The St. Louis Cardinals have become among the best in baseball at developing pitching. However, despite fostering the development of players like Matt Adams, Kolten Wong, and Stephen Piscotty in recent years, there remains a stigma around the system having an inability to develop core offensive talent.
Last summer, the Cardinals focused on building the hitters in their system, spending four of their first six picks on hitters: Nick Plummer, Bryce Denton, Harrison Bader, and Paul DeJong. Bader and DeJong, both college picks known for their bat speed, have already reached Double-A less than a year after being selected.
When the Cardinals come up to the podium in June, they could be looking at another pick in the mold of Bader and DeJong. The Cardinals may see a lot of value in a college hitter who can fly through the system. Here are some players who would fall into that range for St. Louis with their first few picks.
University of Miami
6’2”, 210 lbs.
Collins is going to draw a lot of comparisons to the Chicago Cubs’ Kyle Schwarber. Collins is a catcher for Miami, but scouts almost unanimously see him moving to first base or designated hitter for his career. The left-handed hitter has incredible bat speed which results in plus-plus power. Collins also has great plate discipline, drawing more walks than strikeouts in his junior year of college. He will be selected on his bat that teams will find a way to put in the middle of their lineup whether it is at first, DH, or attempting to play him in left field.
For all the comparisons, Collins may actually become a slightly better hitter than Schwarber. In his final year at Indiana, Schwarber hit .358/.464/.659 over 232 at-bats hitting 14 home runs, 16 doubles, 6 triples, drawing 44 walks, and striking out 30 times. This year, through 113 at-bats, Collins is hitting .422/.587/.726. He has 9 homers, 7 doubles, 48 walks, and 24 strikeouts.
Like Schwarber, Collins shouldn’t take long to develop in the minor leagues and could make his debut in late 2017. In his first full rookie year, he has the tools to go out and hit .260 with 30 home runs while drawing plenty of walks to keep his on-base percentage in .360-.380 range.
Wake Forest University
6’3”, 225 lbs.
With as many good things as I could say about Collins, Craig looks to have the potential to be an even better hitter than Collins. The Johnson City, Tennessee native led Wake Forest in home runs with eight his freshman year. He did the same his sophomore year, hitting 13 for the Demon Deacons. Not surprisingly, through 117 at-bats this year, Craig again leads the team in homers by a wide margin as he already has 13 with the next closest, sophomore Gavin Sheets, at 5. He is not just a grip-it-and-rip-it type of hitter, either. Craig is destroying college pitching, hitting .427/.557/.872 with 31 walks to 23 strikeouts. He has struck out at about a 15% clip, perfectly acceptable for a college hitter.
While he started his college career at third base, Craig has settled into more of a first baseman and designated hitter role for Wake Forest, which limits the upside teams see in him. The margin for error for first basemen is so much smaller being on the low end of the defensive spectrum. However, the bat may be more than enough for teams to take him. Scout’s Jeff Ellis called Craig “The most complete hitter in this class.” He has the upside of a Ryan Braun without the speed.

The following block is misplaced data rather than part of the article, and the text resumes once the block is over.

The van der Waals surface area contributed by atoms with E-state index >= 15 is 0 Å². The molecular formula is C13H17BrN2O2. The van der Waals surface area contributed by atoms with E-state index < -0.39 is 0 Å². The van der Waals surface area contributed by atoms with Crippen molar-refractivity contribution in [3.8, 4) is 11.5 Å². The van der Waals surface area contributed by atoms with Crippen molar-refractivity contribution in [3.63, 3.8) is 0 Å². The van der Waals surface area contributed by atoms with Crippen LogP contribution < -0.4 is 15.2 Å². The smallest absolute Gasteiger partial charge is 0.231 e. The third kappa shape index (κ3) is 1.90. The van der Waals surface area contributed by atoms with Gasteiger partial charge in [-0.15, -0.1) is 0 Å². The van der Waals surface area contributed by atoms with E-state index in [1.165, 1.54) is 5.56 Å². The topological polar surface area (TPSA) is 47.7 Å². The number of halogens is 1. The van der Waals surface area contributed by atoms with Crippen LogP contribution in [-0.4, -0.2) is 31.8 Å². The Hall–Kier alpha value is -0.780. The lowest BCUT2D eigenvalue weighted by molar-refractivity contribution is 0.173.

University of Florida
6’2”, 225 lbs.
Alonso is part of the loaded, number one-ranked Florida baseball team. The Gators should have four players selected on Day 1 of the Draft. Besides Alonso, LHP A.J. Puk, OF Buddy Reed, and RHP Logan Shore should all hear their names called in the first 77 picks, and Florida has a potential 1-1 selection for 2017 in C J.J. Schwarz.
Alonso is hitting behind Schwarz and cleaning up well hitting .345/.448/.588 in 165 at-bats with 9 home runs, 44 RBI, and nearly even ratio of strikeouts to walks. Alonso has walked 26 times while fanning 27 times. His 9 homers this year are as many as he hit in his freshman and sophomore years combined.
Alonso is confined defensively to first base due to his slow running speed, but he should put up the offense to make up for it. Unsurprisingly, he has plus bat speed, and with a shorter approach to his swing, Alonso has been able to tap into his raw power more and better contact rates including a better ability to go to the opposite field with authority.
With his improved plate discipline, continued development should turn Alonso into a right-handed Brandon Belt with better over-the-fence power. That should make him a consistent 4-fWAR type of hitter in the middle of a big league lineup.
Next: Check back at The Cardinal Nation for Scott Schook’s next article in his series of previews leading up to the 2016 First-Year Player Draft, all exclusively for TCN members! Next time, we will highlight a few of the speedsters who should go in the first day of the Draft.
Follow Scott Schook on Twitter @scottschook.
© 2016 The Cardinal Nation, thecardinalnation.com and scout.com. All rights reserved. This material may not be published, broadcast, rewritten or redistributed.